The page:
Admittedly the last place I expected to find myself at 10 am on a Saturday morning was at a bodybuilding championship. But I proudly donned my Feminist Figure Girl T-shirt in support and sat down to nervously await her appearance on stage. When she finally came out, I must admit I was both horrified and in awe. I had not seen my friend in a month and under all those layers of tanning gunk, extremely large blonde hair, make up, glittering bikini, and very pronounced muscles, she was almost unrecognizable to me.
As I watched I was particularly struck by how the figure girl portions of the event were so different from the rest of the competition. In this over the top, muscular beauty pageant, each contestant teetered out on their overly high heels and posed in multiple directions to show off their bodies. During the first section of the figure girl competition that FFG was a part of the judge kept on saying, in a rather infuriating fashion, “Can you believe they are all over 35 years old?” This repeated statement made my art historian colleague, who sitting beside me, fume and want to beat him over the head with something heavy. The orchestrated posing included having each woman sweep their long hair from across their backs to show off that particular part of themselves. As DAD recounts in the previous post, Feminist Figure Girl’s bra dropped right off her chest after that particular pose and it certainly was noticed by the crowd who issued a large, collective gasp when it fell off. After reading FFG’s post about her potential plans to sabotage the event by pulling the stuffing out of her bra in an act of defiance, it seemed a lucky accident that such a disruption should occur. Given that she was facing away from me, I did not see the full frontal reveal but from what FFG had told me about the disappearance of her breasts in order to gain all that muscle, there was not much to see anyway. The moment quickly passed as the bra was scooped back up to cover herself up.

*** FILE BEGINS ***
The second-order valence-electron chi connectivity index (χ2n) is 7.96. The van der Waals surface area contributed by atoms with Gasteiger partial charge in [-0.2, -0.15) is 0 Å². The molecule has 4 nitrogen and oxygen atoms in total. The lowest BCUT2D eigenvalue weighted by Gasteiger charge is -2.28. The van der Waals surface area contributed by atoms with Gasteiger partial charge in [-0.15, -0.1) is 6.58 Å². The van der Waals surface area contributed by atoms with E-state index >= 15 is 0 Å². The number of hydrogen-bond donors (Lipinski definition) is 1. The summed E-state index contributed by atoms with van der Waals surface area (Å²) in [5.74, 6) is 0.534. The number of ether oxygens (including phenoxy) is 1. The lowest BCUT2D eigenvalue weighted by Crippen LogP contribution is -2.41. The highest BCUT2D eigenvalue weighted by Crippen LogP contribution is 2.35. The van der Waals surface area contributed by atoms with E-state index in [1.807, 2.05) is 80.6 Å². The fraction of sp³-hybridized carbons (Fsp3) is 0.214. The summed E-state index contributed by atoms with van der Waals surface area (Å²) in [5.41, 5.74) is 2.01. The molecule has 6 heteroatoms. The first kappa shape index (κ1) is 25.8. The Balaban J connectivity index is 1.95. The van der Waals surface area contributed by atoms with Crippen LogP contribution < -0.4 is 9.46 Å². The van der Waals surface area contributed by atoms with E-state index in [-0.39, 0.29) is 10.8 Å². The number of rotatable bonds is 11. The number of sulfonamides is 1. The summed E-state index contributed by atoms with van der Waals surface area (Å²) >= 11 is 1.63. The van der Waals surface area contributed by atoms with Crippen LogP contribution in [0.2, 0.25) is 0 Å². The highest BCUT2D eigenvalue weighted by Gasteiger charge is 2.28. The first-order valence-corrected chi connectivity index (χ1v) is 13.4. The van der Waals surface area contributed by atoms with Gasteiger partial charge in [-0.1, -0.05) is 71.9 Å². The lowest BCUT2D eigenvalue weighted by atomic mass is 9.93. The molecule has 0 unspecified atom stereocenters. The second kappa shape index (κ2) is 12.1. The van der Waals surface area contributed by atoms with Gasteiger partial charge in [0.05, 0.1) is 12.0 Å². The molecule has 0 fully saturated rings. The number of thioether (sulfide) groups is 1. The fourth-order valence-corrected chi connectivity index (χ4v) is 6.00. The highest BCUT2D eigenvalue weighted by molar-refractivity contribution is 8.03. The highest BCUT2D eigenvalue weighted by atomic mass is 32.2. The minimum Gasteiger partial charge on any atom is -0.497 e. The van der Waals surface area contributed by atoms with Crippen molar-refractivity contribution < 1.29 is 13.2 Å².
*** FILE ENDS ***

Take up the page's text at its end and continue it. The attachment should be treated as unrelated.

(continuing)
Unlike the other bodybuilders who were obviously there to just show off their muscles, the figure girls were definitely positioned as more sexualized, not just by the shoes but through their make up, the bedazzled bikinis, their breast implants, and the poses they struck with an emphasis on sticking out their backsides. I wondered if some of the less muscular figure girls had been featured in beer advertisements or worked as car show models. FFG’s muscles were much more defined and larger than the vast majority of her fellow competitors and her refusal to take on the more cheesecake poses was one way, I think, that she enacted a space for resistance with the competition. In contrast to the non- figure girl female bodybuilders who wore no crazily high heels, sparkles, big hair, or make up, the audience sexualized the figure girls too by what they yelled out in support. Mostly men yelled out quite bizarre words of encouragement: “Yeah baby! Make it tight! Yeah baby! Keep it hard! Oh yeah, that’s pretty!” These loud male voices were joined by female ones who pronounced that certain contestants were sexy, pretty and/or hot. There were also many reminders shouted out to the contestants that they should be smiling more. The music chosen during the strutting of the figure girls was also different from the other female and male body builders since the lyrics further served to sexualize the contestants. For example, the over 45 year old figure girls posed to a song by Akon titled “I wanna fuck you” whose chorus consists of the repetition of the song’s title over and over. This song led to guffawing and laughter among the crowd and it seemed as if the women on stage could not hear the lyrics but they did react to the crowd’s snickering. They all began to nervously check their bikinis to make sure nothing had gone awry. The song was taken off very quickly after that. In the face of these shouted comments, the outfits, and the music, I found that I needed to remind myself about the gruelling months of hard work that FFG and, I would imagine, the other figure girl competitors had undergone to get to this point. The prolonged restrictions of food and water was evident as the competitors got easily confused when they were told by the judge to switch positions with other competitors and they were shaking ever so slightly in their ridiculous high heels. It was both fascinating and difficult to watch. As a queer woman, I personally found this display of almost naked female bodies to be anything but sexy.
As an artist who has participated in collaborative performance art projects and as an art historian who teaches contemporary art, I can’t help but think about how FFG’s project relates to performance art. The idea of enacting, or the failure to enact, some form of resistance within a bodybuilding competition reminds me how Toxic Titties joined a performance piece by Vanessa Beecroft in an attempt to disrupt it. They found that their initial ideas about forms of resistance within Beecroft’s performance piece were far more difficult to enact than they had initially imagined. The article about their experience is well worth the read: http://www.engenderedspeciesart.com/signsproof.pdf
Suffice it to say I think the Toxic Titties would have applauded the wardrobe malfunction that occurred during FFG’s performance, even if it was unintentional.